Ignored along with low wages in Governor Dennis Daugaard's Workforce Summits: Indians. With thousands of Lakota, Dakota, and Nakota people on South Dakota's reservations shut out of South Dakota's workforce, the Governor held none of his six Workforce Summits in reservation towns, and the Workforce Summit report does not mention American Indians or reservations.
Enter Rep. Rev. Steve Hickey (R-9/Sioux Falls). The Republican legislator got brief mention at the bottom of one article about the Workforce Summit report, saying he thinks the Governor could do more to address workforce issues in the state's poorest areas. But the state's poorest areas don't vote or donate Republican, so don't expect much if any of the Governor's latest one million dollars of corporate welfare to go toward the reservations.
Into this glaring policy gap, Rep. Hickey throws the first draft of his SD TRADE plan, a proposal to include our Indian neighbors in the Governor's South Dakota WINS economic development program:
South Dakota Tribal Resource and Development Exchange
Rep. Steve Hickey, SD-District 9.
SD TRADE is a proposed sub-initiative within the SD WINS workforce initiative.
As SD WINS seeks state “cross-collaboration” with communities and businesses, SD TRADE seeks state cross-collaboration with tribes and industry.
SD TRADE looks at the sober unemployment realities on our reservations not as a problem but as an opportunity.
SD TRADE seeks to create a perpetual jobs pipeline across South Dakota bring economic opportunity, development and prosperity to desperately impoverished areas in our state.
- The exchange of jobs and services
- A skilled job
SD TRADE employs both aspects of this definition exchanging land for skilled jobs.
- A central location for commerce and industry
- A hub for job opportunity
South Dakota industries need workers to move into the state. South Dakota Indians need employment opportunities in the state.
South Dakota celebrates a low unemployment rate only because tribal unemployment statistics are excluded. The real unemployment rate in South Dakota which include tribal unemployment are much more dire.
How many potentially employable natives are on reservations without access to job opportunities? 10,000? Most certainly more.
Industries are not tapping into this available labor force on reservations for a variety of reasons, first and foremost of which are things like sovereignty issues and complication legal and tax uncertainties.
If our best minds can navigate through the complexities, obstacles and challenges to build a hundred clinics overseas, and if our industries can capitalize on exporting jobs overseas, and if our industries can get creative to import foreign labor into our state then surely our best minds can navigate the challenges of tapping into a challenging and remote labor force within our state.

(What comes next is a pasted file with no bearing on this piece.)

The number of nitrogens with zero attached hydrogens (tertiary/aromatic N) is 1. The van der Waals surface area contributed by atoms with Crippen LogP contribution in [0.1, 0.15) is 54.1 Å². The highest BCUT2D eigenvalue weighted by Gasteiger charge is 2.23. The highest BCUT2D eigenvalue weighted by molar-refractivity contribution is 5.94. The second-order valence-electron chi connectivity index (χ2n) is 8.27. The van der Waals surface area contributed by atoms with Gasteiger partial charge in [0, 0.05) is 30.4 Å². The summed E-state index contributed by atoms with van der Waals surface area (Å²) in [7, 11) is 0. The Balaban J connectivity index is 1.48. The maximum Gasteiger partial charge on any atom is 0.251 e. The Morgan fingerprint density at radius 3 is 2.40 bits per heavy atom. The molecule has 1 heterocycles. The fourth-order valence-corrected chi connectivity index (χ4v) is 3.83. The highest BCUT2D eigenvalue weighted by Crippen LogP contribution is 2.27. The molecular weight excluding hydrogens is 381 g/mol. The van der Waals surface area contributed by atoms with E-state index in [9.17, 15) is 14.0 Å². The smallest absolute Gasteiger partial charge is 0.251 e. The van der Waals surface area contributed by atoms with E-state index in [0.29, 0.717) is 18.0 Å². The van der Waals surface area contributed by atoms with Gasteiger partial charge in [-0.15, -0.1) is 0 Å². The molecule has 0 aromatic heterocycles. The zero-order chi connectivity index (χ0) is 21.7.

WHAT IS SD TRADE?
SD TRADE encourages strategic land swaps between the state and the tribes. Tribes indefinitely release and legally assign (one hundred) acres to the state for the establishment of TRADE CENTERS (commercial and industrial) in exchange for (one thousand acres) of land the state deeds back to the tribes.
Imagine several TRADE CENTERS, one on Rosebud and others on Pine Ridge and Lower Brule. These are commercial and industrial work centers with various industries in one location, given tax and other incentives.
Industries at each TRADE CENTER contribute toward shift shuttles commuting workers back and forth to their communities each work day.
Pharmacies, clinics and support agencies can be encouraged to offer services adjacent to or within a TRADE CENTER complex.
South Dakota Tech Schools can be encouraged to develop onsite training for new recruits. State funds can be allocated to tech-ed schools for use in developing on-site skill training. Perhaps Federal funds are available and can be acquired for a TRADE CENTER pilot project.
South Dakota can ensure good roads from the Interstate to the various TRADE CENTER complex [Rep. Steve Hickey, draft proposal, 2014.09.04].
Land swaps to create economic development zones where we could plunk factories, offices, and training centers—fascinating! Our industry leaders find ways to make profits on production done thousands of miles away in Malaysia; what stands in the way of their using Hickey's SD TRADE plan to make Jeeps, jackets, and jerky just hundreds of miles away in Manderson and Mission?
Economic development on the reservations may be complicated, but Rep. Hickey reminds me that our "best minds" have plumbed all sorts of complexities for past economic development plans. Recall the wildly complicated financing of Northern Beef Packers.
And while we're recalling Northern Beef Packers, let us ask why NBP and other EB-5-backed projects weren't directed toward employing South Dakota's Indian workforce. EB-5 investors get their green cards for half price when they invest in "Targeted Employment Areas"—i.e., rural areas or areas with high unemployment. Every project funded by EB-5 dollars in South Dakota was in a rural area, but none targeted an area of high unemployment.
If EB-5 is wonderful (and Mike Rounds desperately needs us to believe to the exclusion of everything else), imagine how much more wonderful it would be if we combined it with Rep. Hickey's thinking and used it to join workers and jobs on South Dakota's reservations. Traditional markets don't gamble on reservation projects. Directing EB-5 investments toward SD TRADE work centers would fill exactly the capital gap that government intrusion in the economy like EB-5 ought to fill.
We may do better implementing Hickey's SD TRADE plan on its own, without entangling it in the questionable morality and economics of EB-5. But couple SD TRADE with EB-5 financing, and we may have a recipe for tackling the Indian workforce problem that the state and the free market are ignoring.